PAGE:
How to kill a nest of yellow jackets in the ground

25 Oct

I am sure there is more than one way to do this.  I spent time on the internet reading many different approaches including gasoline, boiling water, soapy water, bee spray, etc.  Many people didn’t even have any luck with their approach.  I will share my story as I believe, knock on wood, my nest is dead but we are still giving it more time so we don’t take any chances.

When putting fresh mulch on our landscape area we realized we had a nest and disturbed it.  It took them a few days to dig a new hole into the mulch that was put on top of the hole that must have been there already.  With mulch it is really hard to see a hole and you don’t want to get too close to watch.  Here is what we did.

  1. At evening time when they are less active, we put a large “muck” bucket (we use them as laundry baskets but they don’t have holes in them) over the area we thought they might be coming out of.  We had to use something very large since we couldn’t really see a hole since the nest was in mulch.  We waited a few days.
  2. We then wanted to see if our bucket was doing anything so we (again at night) lifted the bucket and found that it did have many bees (living but sleepy) in it.  We sprayed the whole area with bee and wasp spray and put the bucket back.  We continued to wait but saw more bees again the next day.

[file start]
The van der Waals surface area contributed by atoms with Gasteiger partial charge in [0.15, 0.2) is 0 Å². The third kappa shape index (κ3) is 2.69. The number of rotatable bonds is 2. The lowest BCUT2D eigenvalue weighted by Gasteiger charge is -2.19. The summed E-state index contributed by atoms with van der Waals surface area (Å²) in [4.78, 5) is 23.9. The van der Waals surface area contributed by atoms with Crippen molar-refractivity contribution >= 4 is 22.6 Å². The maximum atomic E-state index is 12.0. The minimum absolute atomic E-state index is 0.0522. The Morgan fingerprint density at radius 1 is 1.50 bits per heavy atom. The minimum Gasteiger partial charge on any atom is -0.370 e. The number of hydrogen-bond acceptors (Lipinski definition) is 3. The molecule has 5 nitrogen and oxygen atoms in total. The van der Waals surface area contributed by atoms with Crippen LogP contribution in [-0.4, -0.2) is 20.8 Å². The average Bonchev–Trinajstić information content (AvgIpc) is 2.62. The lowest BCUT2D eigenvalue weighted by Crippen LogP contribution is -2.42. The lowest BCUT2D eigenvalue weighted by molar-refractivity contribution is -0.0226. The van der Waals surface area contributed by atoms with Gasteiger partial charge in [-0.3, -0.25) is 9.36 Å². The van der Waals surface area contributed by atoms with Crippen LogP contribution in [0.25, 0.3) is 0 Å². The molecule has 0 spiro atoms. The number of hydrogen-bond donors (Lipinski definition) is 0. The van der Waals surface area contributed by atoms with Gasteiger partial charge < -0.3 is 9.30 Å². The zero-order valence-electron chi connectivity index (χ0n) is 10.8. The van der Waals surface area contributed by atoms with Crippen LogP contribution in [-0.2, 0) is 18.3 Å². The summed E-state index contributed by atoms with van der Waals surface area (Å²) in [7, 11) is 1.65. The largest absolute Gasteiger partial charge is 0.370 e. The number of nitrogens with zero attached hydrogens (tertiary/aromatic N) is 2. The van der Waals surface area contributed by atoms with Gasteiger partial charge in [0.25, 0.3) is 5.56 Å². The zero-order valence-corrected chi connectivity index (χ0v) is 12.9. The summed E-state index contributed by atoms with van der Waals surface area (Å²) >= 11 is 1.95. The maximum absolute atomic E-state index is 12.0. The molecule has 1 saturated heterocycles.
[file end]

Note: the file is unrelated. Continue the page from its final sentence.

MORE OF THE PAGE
3. I could see a new hole that they seemed to have made so I sprinkled borax on the area so they could bring it into the nest.  I could see them walking in the borax and going in the new hole.  The muck bucket was still on the other hole.
  4. After a few days of them walking through the borax, I went and put a plastic cereal bowl over the new hole I saw.
  5. After that day I did not see bees for a long time.  I think I saw one more bee about a week later and he looked like he was going into a new spot right near the cereal bowl, so I put a plastic cup near the cereal bowl.  Again, so no more bees for another few days.
  6. Now it has been about 1.5 weeks with only the one bee that I saw near the nest, don’t even know if he got into the nest or not.  So, tonight, we pulled off all the buckets, bowls, and cups.  There were many many bees under the cereal bowl,  I did not want to shine a light on them or investigate their signs of life (I hope they were dead).   So, we now put down layers of plastic that are being held down with stake holders including an extra set that secures the plastic all around the area where the cereal bowl was to trap the bees for a longer period.  This way our neighbors don’t have to see our entire pantry as they drive down the road.  Hopefully, this will secure the area and any bees that might still be alive in the nest will remain trapped and perish.

Bottom line, if you can find the nest, putting something for the bees to walk in first (Borax or another insecticide) and track into the nest and then covering the hole(s) and waiting seems like the easiest solution.



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